One person is looking for a rocking chair for a newborn baby.
Another, a tote bag to carry a pet guinea pig. One person offers up a nearly new yoga mat; another, a “large-ish cardboard box” that is “not sturdy enough for shipping but great for summer fun with kids.”
Welcome to Freecycle, a grassroots “cyber curbside” where people can drop off unused items and others can pick them up — for free.
As an environmentally motivated, volunteer-based nonprofit, Freecycle sets itself apart from other similar websites, such as Craigslist, said the organization’s founder, Deron Beal.
CTV News: Internet connects people looking for items with those offering them up Read more: http://kitchener.ctvnews.ca/internet-connects-people-looking-for-items-with-those-offering-them-upJune 12th, 2013 by fiona
Once upon a time, if you wanted to get rid of an item that was still usable, your best option was the classifieds of the local newspaper.
Thanks to the rise of the Internet, though, connecting with someone interested in your junk has become a quicker and simpler process.
Kijiji is one of the most popular classified websites, and Waterloo Region is no exception to its success.
Vote for Freecycle to win Direct Debit Top 100 Good Causes
Vote for FreecycleFreecycle has been selected as one of this month’s Top 100 Good Causes to be in the running for a £2,000 donation from Direct Debit.
If Freecycle win first place, it will mean a £2,000 donation and James Lane, UK Director of The Freecycle Network is going to commit a minimum of 10 x £100 grants from Freecycle UK for use in the promotion and publicity of local groups.
Winning the Direct Debit Top 100 Good Causes would in itself help publicise Freecycle, encouraging more to gift their unwanted possessions. You can vote for Freecycle to win the Direct Debit Top 100 Good Causes online and of course you can join your local Freecycle group at Freecycle.org.
Giving to others has never felt better, thanks to the efforts of the Southern Genesee Freecycle Group, which has recently created a new format and expanded its market.
This Internet-based group offers free, tangible items from new to gently used, or allows a person to ask the freecycle community for a need or “want” they have for themselves or someone else.
The group’s market area now includes Fenton, Linden, Holly, Rose Township, Tyrone Township, Argentine, Gaines, Fenton Township, Fenton Township and Swartz Creek.
Freecycle, an online network where people can share and collect unwanted possessions for free, is becoming of the biggest environmental web communities.
Set up 10 years ago by a group of friends, the US-based non-profit organisation has grown to a global network of local groups with nine million members.
The Freecycle concept is being seen as a way to reduce landfill waste while saving money.
Freecycle is nearing its third anniversary in Corvallis, but the organization has nothing to do with a bicycle event.
The Corvallis group of the Freecycle Network has nearly 1,000 users who post online when they have an item they want to give away or when they are seeking something they need but cannot afford to buy retail.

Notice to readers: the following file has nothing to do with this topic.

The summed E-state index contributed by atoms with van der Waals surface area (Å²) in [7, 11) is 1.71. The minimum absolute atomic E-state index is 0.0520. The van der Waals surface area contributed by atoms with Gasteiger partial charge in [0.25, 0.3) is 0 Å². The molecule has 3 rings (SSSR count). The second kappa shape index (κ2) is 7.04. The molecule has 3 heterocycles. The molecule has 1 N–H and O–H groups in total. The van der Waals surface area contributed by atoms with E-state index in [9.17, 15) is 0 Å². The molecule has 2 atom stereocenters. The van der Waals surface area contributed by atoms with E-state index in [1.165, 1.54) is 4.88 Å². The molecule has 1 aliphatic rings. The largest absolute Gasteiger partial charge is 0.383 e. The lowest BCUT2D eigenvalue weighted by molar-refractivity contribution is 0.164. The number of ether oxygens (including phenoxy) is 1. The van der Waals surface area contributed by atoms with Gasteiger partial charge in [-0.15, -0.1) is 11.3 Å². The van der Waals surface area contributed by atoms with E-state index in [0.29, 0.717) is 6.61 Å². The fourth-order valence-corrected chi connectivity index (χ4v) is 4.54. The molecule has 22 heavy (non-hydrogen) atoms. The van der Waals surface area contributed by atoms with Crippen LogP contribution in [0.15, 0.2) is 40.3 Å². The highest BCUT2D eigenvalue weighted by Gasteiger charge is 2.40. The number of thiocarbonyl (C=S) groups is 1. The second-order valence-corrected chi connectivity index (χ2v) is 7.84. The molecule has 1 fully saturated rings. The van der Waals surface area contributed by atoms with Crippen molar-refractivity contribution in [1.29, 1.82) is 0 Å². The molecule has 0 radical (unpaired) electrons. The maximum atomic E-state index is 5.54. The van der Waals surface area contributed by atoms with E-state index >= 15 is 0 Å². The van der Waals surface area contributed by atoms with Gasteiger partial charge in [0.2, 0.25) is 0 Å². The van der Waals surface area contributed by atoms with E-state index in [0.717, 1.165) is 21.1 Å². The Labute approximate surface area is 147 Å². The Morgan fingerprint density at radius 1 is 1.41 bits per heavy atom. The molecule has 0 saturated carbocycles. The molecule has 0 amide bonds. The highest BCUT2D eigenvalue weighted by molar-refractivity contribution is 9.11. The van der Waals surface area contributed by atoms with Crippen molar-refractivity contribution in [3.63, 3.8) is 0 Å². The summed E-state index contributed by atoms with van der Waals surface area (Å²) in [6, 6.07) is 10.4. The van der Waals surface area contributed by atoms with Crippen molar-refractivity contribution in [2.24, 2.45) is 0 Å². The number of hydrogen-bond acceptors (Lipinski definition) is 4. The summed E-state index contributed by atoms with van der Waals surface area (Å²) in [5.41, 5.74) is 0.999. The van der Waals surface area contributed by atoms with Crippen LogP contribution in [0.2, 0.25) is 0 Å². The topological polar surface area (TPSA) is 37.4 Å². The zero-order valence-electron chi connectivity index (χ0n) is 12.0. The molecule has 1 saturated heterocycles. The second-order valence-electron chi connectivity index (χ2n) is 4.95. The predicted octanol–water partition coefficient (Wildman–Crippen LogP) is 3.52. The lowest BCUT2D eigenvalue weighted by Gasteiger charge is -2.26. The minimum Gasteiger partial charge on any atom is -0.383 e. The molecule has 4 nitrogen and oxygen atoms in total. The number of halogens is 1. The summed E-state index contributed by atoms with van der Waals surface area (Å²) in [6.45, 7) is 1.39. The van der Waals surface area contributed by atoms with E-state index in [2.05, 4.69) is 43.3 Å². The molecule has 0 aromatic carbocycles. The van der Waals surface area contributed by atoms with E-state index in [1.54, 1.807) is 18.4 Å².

Christine Dashiell started the local group, and she is its moderator, meaning that she attempts to ensure that the site is posting legitimate offers. People need to join to participate.
Freecycle’s main aim: “It’s just keeping items out of the landfill — and changing the world through that,” she said.
I’ve no idea why it takes many sofa suppliers six weeks to deliver a sofa, but it does and as a result I’ve got nothing to sit on in my new gaff except an expanse of scruffy laminate. The idea of buying a sofa to sit on while I wait for a sofa to arrive seems needlessly extravagant, so I’ve turned to the global network dedicated to giving away stuff and getting stuff for free.
Next week marks Freecycle’s 10th anniversary, a glorious decade of matchmaking compulsive off-loaders with the vaguely needy; it even survived a fractious British schism in 2009, when disaffected Freecyclers broke away to form an almost-identical network, Freegle. Between them, Freegle and Freecycle now boast over 900 local groups in the UK with four million members. That’s a hell of a lot of unwanted stuff that magically transforms into wanted stuff.
More than 3,000 people celebrated Earth Day in Memorial Peace Park and at the ACT on Saturday.
One and a half cube vans of donated items were given away as part of this year’s Freecycle event.
“It is trying to take the stigma off of second-hand,” said Leanne Koehn, an organizer from the Ridge Meadows Recycling Society.
One person’s trash really is another’s treasure – and helps save the planet. Carol Davis meets Deron Beal, the man behind Freecycle, who has made the three Rs – reduce, reuse and recycle – his mission.
Freecycle is a ‘win-win-win’ solution for givers, takers and the environment.
The stone lion that graced our patio for years had done its work. Faded in the sun, it had lain there for almost a decade after the previous owners left it behind when they moved, and our children and their friends had climbed on to its back while playing. Now we wanted the space back.
But before we heaved it off to the local tip, we tried something different – a simple email to our local Freecycle group. Within hours a smartly dressed couple in a new car turned up to collect it, and then emailed to thank us – “Leo the lion is very happy in his new home.”
One woman’s junk is another woman’s treasure it seems, and that’s where Freecycle comes in.
As the brainwave of Deron Beal, then working in a non-profit recycling centre in Tucson, Arizona, this global movement began almost a decade ago with a simple unwanted bed.